The Positive Effects of Covid-19 on our environment

by Benoît Bleau (June 2020)

We are bombarded by negative facts in the media, every day. Yes, the pandemic is a catastrophe in many respects. Although, if we compare the number of deaths attributed to it, with the number of deaths from other natural causes, one has to ask one’s self about the importance given to this virus. But, this is not the goal of the present article. Enough of the negative talk, let’s try to highlight the positive effects of this pandemic. It is undeniable that since the beginning of confinement in Quebec, i.e. in mid-March 2020, a great many lifestyle habits have been turned upside down and some, we hope, permanently.

The first one, because it affects most people, as everyone eats, is the choice of how one shops for food and what one chooses to eat. We are shopping much less frequently and we are grouping our errands. Some people have been having their groceries delivered, often thanks to volunteer helpers. It’s a great collaboration between customers, merchants and members of the community. We are also seeing a growing awareness of where food comes from, noticing an increase in buying from local food producers and processors. This supports our local economy and has a real impact on the reduction of greenhouse gas emissions.

Our way of working has also changed drastically. Working online, has increased phenomenally, showing us that many tasks can be accomplished in this way. Of course, this will never replace face-to-face meetings, but when face-to-face meetings are not mandatory, why not work remotely? Imagine the effect it could have on daily traffic if half of the workforce worked from home? Those who have had to venture into major urban centres since mid-March are happy to see this improvement.

For communications, we have had to use our imagination. Tele-conferencing platforms, which already served a tiny part of the population, have now been adopted by a large number of individuals who use them for family gatherings, interviews, board meetings, general assemblies, international meetings, choir practices, etc. It certainly requires adaptation, but on an environmental level, it greatly reduces the need for travel. A friend of mine even told me that his organization was saving thousands of dollars a month in transportation costs and that once confinement came to and end, he was questioning whether he would go back to the old ways.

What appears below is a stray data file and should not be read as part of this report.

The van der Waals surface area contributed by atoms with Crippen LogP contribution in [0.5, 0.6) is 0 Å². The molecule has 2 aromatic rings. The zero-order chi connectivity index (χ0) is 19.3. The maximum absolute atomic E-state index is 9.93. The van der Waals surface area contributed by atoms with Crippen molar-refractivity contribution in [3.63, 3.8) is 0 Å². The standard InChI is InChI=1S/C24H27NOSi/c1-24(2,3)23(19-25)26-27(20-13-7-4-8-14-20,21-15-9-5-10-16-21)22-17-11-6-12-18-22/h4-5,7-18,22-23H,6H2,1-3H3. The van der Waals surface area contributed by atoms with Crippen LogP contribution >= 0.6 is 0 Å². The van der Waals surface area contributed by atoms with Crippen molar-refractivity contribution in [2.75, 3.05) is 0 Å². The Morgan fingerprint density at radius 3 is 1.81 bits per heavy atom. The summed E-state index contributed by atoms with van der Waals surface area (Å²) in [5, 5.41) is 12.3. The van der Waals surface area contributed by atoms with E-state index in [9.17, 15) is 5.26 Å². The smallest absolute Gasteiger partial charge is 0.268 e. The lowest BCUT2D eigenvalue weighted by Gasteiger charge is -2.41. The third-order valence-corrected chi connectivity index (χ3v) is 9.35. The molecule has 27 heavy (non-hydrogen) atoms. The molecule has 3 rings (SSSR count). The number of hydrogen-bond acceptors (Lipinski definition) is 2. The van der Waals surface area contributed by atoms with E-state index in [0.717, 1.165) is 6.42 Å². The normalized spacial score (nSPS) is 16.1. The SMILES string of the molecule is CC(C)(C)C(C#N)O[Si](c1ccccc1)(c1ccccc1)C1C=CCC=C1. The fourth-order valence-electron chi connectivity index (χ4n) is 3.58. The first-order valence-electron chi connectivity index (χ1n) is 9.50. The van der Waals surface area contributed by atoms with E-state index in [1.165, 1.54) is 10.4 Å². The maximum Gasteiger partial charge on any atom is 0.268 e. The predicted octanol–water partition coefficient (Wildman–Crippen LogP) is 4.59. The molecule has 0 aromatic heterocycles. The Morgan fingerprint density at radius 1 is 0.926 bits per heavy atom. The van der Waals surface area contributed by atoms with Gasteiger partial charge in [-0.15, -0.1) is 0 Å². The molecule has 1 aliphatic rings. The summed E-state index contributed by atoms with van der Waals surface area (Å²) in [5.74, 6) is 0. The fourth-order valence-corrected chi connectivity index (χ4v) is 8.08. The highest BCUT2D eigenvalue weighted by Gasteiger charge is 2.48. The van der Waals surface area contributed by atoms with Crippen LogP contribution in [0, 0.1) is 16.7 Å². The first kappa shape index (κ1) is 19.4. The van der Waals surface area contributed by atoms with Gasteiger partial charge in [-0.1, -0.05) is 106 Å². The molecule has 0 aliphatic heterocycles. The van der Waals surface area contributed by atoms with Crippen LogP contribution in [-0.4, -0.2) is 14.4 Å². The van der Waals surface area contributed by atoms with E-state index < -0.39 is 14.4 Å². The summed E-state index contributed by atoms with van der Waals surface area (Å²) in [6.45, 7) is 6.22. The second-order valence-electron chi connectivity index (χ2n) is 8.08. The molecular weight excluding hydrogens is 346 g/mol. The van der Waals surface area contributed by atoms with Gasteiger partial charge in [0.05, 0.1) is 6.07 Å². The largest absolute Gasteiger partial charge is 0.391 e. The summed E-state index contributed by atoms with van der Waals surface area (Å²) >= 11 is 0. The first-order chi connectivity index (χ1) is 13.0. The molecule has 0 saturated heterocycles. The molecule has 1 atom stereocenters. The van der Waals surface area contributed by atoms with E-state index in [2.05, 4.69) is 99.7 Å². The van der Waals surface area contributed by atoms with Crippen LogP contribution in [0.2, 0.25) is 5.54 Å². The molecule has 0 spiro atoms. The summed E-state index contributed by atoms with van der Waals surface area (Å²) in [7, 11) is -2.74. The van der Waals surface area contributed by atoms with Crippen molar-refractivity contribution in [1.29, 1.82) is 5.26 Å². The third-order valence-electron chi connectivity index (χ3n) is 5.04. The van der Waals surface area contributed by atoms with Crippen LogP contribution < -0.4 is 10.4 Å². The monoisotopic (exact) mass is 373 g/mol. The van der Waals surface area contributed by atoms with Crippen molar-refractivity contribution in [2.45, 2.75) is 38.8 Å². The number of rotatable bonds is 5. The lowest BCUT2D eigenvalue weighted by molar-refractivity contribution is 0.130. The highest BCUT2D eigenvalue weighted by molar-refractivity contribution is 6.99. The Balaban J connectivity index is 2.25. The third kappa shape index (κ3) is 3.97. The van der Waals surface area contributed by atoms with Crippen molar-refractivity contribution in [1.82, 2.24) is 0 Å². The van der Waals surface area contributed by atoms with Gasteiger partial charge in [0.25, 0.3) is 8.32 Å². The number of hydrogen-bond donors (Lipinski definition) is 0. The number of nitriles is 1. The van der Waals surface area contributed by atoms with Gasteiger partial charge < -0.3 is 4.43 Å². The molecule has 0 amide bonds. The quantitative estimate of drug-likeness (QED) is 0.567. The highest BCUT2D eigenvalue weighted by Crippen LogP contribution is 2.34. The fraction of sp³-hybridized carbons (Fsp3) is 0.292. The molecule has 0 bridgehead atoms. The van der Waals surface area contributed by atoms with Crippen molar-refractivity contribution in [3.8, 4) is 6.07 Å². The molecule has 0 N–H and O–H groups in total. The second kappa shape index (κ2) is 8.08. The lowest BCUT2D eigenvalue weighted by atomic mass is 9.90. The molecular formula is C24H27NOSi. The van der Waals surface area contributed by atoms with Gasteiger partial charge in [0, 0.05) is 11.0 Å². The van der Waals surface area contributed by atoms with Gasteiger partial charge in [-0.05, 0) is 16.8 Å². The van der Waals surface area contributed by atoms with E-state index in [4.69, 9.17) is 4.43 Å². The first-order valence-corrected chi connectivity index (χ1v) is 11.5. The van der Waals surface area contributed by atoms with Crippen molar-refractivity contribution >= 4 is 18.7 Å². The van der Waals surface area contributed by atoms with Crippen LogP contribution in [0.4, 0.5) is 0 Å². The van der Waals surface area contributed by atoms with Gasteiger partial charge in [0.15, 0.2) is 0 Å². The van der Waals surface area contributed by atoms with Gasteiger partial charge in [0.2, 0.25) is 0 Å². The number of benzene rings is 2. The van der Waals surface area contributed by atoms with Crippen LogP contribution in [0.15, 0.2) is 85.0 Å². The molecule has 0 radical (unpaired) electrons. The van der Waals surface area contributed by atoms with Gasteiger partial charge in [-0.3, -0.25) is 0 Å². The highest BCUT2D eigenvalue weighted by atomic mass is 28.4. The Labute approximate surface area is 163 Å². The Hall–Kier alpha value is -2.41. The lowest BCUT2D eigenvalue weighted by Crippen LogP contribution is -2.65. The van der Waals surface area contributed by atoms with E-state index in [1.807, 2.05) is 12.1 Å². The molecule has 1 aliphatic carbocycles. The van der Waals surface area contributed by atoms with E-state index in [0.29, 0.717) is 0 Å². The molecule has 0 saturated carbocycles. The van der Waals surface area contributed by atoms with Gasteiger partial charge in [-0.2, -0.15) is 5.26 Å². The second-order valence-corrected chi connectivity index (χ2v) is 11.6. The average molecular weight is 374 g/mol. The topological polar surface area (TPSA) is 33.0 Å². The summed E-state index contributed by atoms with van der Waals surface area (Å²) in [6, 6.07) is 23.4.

The pandemic has also had a positive effect on certain aspects of medicine. On the one hand, we will have been confronted with the limitations of the current system, which will enable us to improve it. On the other hand, techniques such as telemedicine, which were very difficult to establish, have been propelled forward. Now you can have an appointment online with your doctor or specialist without having to go out and wait for hours in a waiting room. The renewal of prescriptions has also been facilitated. Some habits, such as hand washing for 20 seconds, which has become a virtually automatic practice, have had positive effects far beyond Covid-19. In some countries, such as Japan, flu cases have been reduced by 70%.

The Tourism sector has been hard hit. Foreign tourists will be scarce for a long time to come. On the other hand, since it will be just as difficult for us to go abroad, we will have more of an incentive to discover our own regions and better appreciate our environment. And since there is still a reluctance to socialize with friends and extended family, the holidays will certainly be more “family-oriented” this summer.

The planet has been doing much better in the last few weeks. It is reported that if restrictions on air transport and travel are maintained until the end of 2020, global CO2 emissions could fall by 7%. Have you noticed, the air seems cleaner in the city and you hear the birds more. You even see animals that normally stay further away from homes.

Will these effects last? And what are we going to learn from this particular adventure? Let’s hope we’ll keep the good habits we’ve picked up. Hopefully, lessons will have been learned by our leaders and we will agree to change our priorities by putting people and their environment at the centre of our concerns. I hope we will have developed a taste for eating as locally as possible by continuing to encourage the small producers that we will have discovered, while looking for alternatives to large food chains. Hopefully, we will think twice or three times before buying a plane ticket when it is possible to do otherwise. Hopefully, we will develop new strategies for employment, working remotely and tele-conferencing to avoid unnecessary travel.

Finally, I hope that the bonds of solidarity that we will have established to help the most vulnerable in our community will be maintained and that we will take the time to appreciate the wealth that surrounds us.